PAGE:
Sr Helena said farewell to her much-loved Abeokuta in December 2007, and since then she has been here in Ardfoyle. Over the last years, she has certainly known suffering, with painful ulcers on her leg that needed regular dressing and increasingly reduced her mobility, as well as failing eyesight which eventually left her basically blind. Even as her eyesight failed her, from her room, and eventually her bed, in the infirmary she ensured the birds that gathered outside her window were fed. She couldn’t watch the television but until only a few months ago enjoyed listening to the radio and kept up with all the news. Her very faithful sister, Bernadette was never far away from her; You will surely miss her Bernie, but I have no doubt Helena will console and reward you and will continue watching over you from above.
Before I finish, I take this opportunity to thank Nurse Joan and all the staff in the Infirmary as well as Sr. Katherine and the House Council, Michelle and all our staff here in Ardfoyle who show such care and compassion daily to our elderly and infirm sisters. I also thank Sr Helena’s family for the love they showed to her throughout the years. May she, reunited in heaven with her parents, her siblings and all who have gone before her, send many blessings from above.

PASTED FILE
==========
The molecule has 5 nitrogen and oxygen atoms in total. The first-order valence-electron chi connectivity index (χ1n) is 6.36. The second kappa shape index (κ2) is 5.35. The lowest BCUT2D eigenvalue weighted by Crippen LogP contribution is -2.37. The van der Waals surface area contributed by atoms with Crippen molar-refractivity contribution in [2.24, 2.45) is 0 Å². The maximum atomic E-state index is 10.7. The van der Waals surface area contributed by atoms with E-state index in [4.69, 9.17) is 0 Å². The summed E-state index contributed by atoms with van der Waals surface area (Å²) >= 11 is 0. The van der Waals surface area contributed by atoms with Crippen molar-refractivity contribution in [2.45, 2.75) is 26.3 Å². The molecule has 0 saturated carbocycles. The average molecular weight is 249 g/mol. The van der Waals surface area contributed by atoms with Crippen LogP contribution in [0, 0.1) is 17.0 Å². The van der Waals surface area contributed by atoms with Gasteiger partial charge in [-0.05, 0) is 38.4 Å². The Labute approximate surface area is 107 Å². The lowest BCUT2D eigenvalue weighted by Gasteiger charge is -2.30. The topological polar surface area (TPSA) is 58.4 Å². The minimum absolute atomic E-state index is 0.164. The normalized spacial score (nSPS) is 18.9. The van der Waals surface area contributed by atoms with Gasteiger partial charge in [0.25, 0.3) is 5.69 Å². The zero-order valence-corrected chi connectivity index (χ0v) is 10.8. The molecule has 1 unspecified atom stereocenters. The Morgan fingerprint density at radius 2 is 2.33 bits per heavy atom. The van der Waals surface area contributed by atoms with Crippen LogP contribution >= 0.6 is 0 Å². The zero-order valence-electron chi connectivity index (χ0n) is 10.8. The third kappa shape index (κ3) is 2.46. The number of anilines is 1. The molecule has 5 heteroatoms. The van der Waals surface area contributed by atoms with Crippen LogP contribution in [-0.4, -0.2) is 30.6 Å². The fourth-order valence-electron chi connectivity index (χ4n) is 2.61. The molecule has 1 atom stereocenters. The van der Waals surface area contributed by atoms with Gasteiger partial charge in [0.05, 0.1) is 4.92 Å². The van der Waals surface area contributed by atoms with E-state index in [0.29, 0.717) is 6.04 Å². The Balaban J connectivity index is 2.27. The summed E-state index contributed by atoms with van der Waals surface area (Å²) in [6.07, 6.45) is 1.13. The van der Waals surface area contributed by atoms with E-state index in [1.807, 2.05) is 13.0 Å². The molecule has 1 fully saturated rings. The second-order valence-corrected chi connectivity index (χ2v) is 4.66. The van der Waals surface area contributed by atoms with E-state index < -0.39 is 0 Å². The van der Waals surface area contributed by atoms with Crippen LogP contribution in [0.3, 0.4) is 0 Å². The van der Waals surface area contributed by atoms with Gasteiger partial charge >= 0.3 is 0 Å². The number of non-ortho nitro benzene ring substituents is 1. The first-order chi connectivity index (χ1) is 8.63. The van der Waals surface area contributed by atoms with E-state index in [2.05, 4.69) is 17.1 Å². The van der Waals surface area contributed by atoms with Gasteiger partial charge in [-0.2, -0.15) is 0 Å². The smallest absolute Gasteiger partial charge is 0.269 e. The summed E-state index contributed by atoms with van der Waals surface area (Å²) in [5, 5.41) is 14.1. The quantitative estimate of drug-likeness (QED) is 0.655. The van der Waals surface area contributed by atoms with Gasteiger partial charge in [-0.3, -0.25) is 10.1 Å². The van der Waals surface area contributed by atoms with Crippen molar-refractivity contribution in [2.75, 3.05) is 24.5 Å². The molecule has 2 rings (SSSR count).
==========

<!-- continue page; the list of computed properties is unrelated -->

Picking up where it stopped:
I now hand you over to Fr Eddie to lead us in our Eucharist.
Go raibh mile maith agaibh go leir.
Kathleen McGarvey OLA
OLA Provincial Leader